Microsoft : Linux violates 235 of its patents


Microsoft claims that free software like Linux, which runs a big chunk of corporate America, violates 235 of its patents. It wants royalties from distributors and users. Users like you, maybe. Fortune's Roger Parloff reports.

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Founders Note:
This is great stuff!! link fixed


Daimler selling Chrysler ???

Daimler selling Chrysler ???

Sorry.. link fixed

LOL!! It's what happens when I drive a Jeep (a Chrysler Car) and had two stories in my head.. The link is fixed :)

Interesting for many

Interesting for many reasons. TBH, this smacks of being another tactical lawsuit. As the article notes, the Open Source community has a few weapons of it's own, and could potentially launch enough serious lawsuits to, for instance, stop Windows being distributed, pending judical resolution.

Obviously, that would be a stone-cold disaster for MS. Ultimately, if the issue is REALLY forced, it could lead to a long overdue re-evaluation of the US patent system, and I don't think ANY corporate player wants to see that happen. The current system has been quietly finnessed over decades to produce the most favourable environment they can manage. Any adjustment is likely to have adverse consequences for corporate profits.

If MS succeeds in getting clear backing for software patents etc, coporate Linux houses (Wal-Mart, AIG, and Goldman Sachs et al) are hurt, and the members of the OIN (IBM, Sony, Philips, Novell, Red Hat and NEC) actually have stronger weapons to attack MS cash-cows, the OS and Office software. If they fail, they weaken their defenses against open software pacakges.

MS don't want a judgement, they want a deal.

Does anyone remember what

Does anyone remember what happened the last time a large company attempted to sue Linux/FOSS for patent infringement?

I'll give you a hint: In a couple of weeks they'll be delisted from NASDAQ

Open Source...

isn't the most fantastic in terms of business model - but it does build rabid loyalty. As if fanboys didn't hate M$ enough already.

Hmmm, looks like a complete

Hmmm, looks like a complete non-story to me. Microsoft claims FOSS violates 235 of its patents. It wants royalties. What is MS about to do about that - nothing at the moment.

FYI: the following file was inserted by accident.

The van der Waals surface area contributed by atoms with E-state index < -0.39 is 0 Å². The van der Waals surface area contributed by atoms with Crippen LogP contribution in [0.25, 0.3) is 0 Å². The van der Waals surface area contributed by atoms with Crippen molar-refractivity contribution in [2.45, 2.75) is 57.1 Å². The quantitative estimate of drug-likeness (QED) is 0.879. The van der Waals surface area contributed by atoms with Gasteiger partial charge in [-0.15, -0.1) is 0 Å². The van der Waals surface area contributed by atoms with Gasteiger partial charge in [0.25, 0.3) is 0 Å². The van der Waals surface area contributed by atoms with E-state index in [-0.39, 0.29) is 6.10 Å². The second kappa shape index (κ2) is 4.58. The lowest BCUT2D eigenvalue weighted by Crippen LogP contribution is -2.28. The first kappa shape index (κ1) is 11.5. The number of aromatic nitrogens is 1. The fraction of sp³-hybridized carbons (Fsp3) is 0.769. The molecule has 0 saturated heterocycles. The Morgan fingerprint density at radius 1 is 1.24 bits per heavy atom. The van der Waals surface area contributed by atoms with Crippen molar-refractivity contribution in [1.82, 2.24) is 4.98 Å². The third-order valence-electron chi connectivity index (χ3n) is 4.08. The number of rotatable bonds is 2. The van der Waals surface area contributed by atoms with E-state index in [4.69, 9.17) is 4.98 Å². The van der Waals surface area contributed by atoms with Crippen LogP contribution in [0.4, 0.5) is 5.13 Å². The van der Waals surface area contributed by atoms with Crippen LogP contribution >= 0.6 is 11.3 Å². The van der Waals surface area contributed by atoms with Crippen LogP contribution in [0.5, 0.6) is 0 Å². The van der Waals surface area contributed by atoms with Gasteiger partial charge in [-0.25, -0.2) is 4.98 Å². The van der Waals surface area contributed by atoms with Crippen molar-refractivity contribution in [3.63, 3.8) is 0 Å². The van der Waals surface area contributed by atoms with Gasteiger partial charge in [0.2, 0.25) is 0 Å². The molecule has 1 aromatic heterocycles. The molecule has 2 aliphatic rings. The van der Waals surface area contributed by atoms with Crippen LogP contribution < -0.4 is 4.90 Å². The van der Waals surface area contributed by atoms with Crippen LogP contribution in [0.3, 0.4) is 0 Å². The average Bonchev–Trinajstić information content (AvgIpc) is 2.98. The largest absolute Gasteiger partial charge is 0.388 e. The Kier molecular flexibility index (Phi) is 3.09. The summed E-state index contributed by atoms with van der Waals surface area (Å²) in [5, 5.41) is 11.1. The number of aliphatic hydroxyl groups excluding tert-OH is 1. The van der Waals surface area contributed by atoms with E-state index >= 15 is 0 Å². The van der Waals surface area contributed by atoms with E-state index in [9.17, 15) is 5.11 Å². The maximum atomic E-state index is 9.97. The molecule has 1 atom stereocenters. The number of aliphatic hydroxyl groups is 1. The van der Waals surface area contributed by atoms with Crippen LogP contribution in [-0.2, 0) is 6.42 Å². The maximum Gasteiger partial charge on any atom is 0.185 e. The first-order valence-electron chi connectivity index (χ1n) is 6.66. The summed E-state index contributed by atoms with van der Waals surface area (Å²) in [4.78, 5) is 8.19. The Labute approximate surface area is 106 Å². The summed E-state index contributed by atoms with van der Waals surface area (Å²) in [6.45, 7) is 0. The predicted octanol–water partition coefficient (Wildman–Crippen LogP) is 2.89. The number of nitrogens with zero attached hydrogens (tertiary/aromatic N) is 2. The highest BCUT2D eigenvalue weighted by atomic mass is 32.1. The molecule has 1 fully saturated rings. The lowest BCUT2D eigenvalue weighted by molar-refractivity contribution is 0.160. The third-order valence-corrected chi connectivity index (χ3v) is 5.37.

Hardly the 2nd SCO, no one has gone to court here yet. Just saber rattling on the part of MS and a slightly excited headline writer. I'd wait for action to come from this before getting wound up.

What is MS about to do about

What is MS about to do about that - nothing at the moment.

Not true. Read the article. It states how Microsoft has made some shifty deals with Novel and some other players.


There was nothing shifty about the Novell deal. It was a deal, full stop.

What is shifty is the GPL and the way it tries to contaminate all derivative works.

When looking at source code, the first thing I check out is whether the license is BSD or GPL.

If it's GPL, it gets flushed.

Reading the GPL and the accompanying FAQ is guaranteed to give anyone seriously contemplating compliance a serious case of dyspepsia. It is contradictory and obtuse in a fashion that only the typical mad scientist could dream up.

A few comments

The GPL carries a weight for derivitave projects, but it does so because thats what the developers want. BSD license is great, but allowing anybody and everybody to profit from your work is a pretty big thing to do, and certainly not something that developers should be doing by default.

On the MS front...

The number seems to fluctuate between 2 and 300, but really it's 283. The patents in question are not exclusive to the linux core - a large number of them are in the software distros and if you ever installed linux, you know that there are literally thousands of apps that are included.

This is reminiscent of the SCO deal - "Thousands of lines of code were copied" turned into 12 lines, and those ended up being constant declarations. (i.e. TRUE = 1, FALSE = 0 kind of things).

Roughly 28 of the 283 patents MS is talking about are actually owned by microsoft, and of those patents not all of them have been granted yet.

The list of violated patents has not been made public to my knowledge. It was produced by a consulting firm that sells "patent infringement insurance" to end users and they have decent incentive to keep the information to themselves - 1) they don't want MS or anybody else suing somebody. 2) If they tell the developers, anything less than immediate cessation of offending code would result in TRIPLE damages. So basically, they are better off keeping their list to themselves.

MS on the other hand, has no reason to sue. They have a better strategy - keep linux in murky territory so that they can push MS products to enterprise IT. You don't have to spend 6 million on a lawsuit to do that, you just have to mention the fact that you could spend 6 million on a lawsuit at any given time if you wanted. It's very effective in public enterprises where risk mitigation is clearly a priority, and in the private sector too where the suits are still a little shaky about the whole "free software" thing.

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